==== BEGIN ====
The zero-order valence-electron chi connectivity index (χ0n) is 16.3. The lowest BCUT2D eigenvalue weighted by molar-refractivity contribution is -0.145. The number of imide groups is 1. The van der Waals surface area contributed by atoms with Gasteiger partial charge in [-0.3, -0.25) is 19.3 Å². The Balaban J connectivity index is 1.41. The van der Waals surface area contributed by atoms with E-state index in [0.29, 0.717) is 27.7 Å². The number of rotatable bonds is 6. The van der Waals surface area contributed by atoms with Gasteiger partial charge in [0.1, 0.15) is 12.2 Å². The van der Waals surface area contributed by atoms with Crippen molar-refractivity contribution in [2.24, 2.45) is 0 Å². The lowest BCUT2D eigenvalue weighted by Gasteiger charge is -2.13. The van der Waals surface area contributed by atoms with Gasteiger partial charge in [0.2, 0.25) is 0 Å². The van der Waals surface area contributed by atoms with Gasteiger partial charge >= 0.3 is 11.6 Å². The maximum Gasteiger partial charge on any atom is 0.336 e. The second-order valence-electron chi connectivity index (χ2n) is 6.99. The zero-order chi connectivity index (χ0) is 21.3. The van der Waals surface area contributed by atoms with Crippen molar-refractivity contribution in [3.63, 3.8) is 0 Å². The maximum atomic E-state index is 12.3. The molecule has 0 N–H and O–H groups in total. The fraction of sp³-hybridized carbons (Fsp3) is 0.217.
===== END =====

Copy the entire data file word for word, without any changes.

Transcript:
The zero-order valence-electron chi connectivity index (χ0n) is 16.3. The lowest BCUT2D eigenvalue weighted by molar-refractivity contribution is -0.145. The number of imide groups is 1. The van der Waals surface area contributed by atoms with Gasteiger partial charge in [-0.3, -0.25) is 19.3 Å². The Balaban J connectivity index is 1.41. The van der Waals surface area contributed by atoms with E-state index in [0.29, 0.717) is 27.7 Å². The number of rotatable bonds is 6. The van der Waals surface area contributed by atoms with Gasteiger partial charge in [0.1, 0.15) is 12.2 Å². The van der Waals surface area contributed by atoms with Crippen molar-refractivity contribution in [2.24, 2.45) is 0 Å². The lowest BCUT2D eigenvalue weighted by Gasteiger charge is -2.13. The van der Waals surface area contributed by atoms with Gasteiger partial charge in [0.2, 0.25) is 0 Å². The van der Waals surface area contributed by atoms with Gasteiger partial charge >= 0.3 is 11.6 Å². The maximum Gasteiger partial charge on any atom is 0.336 e. The second-order valence-electron chi connectivity index (χ2n) is 6.99. The zero-order chi connectivity index (χ0) is 21.3. The van der Waals surface area contributed by atoms with Crippen molar-refractivity contribution in [3.63, 3.8) is 0 Å². The maximum atomic E-state index is 12.3. The molecule has 0 N–H and O–H groups in total. The fraction of sp³-hybridized carbons (Fsp3) is 0.217.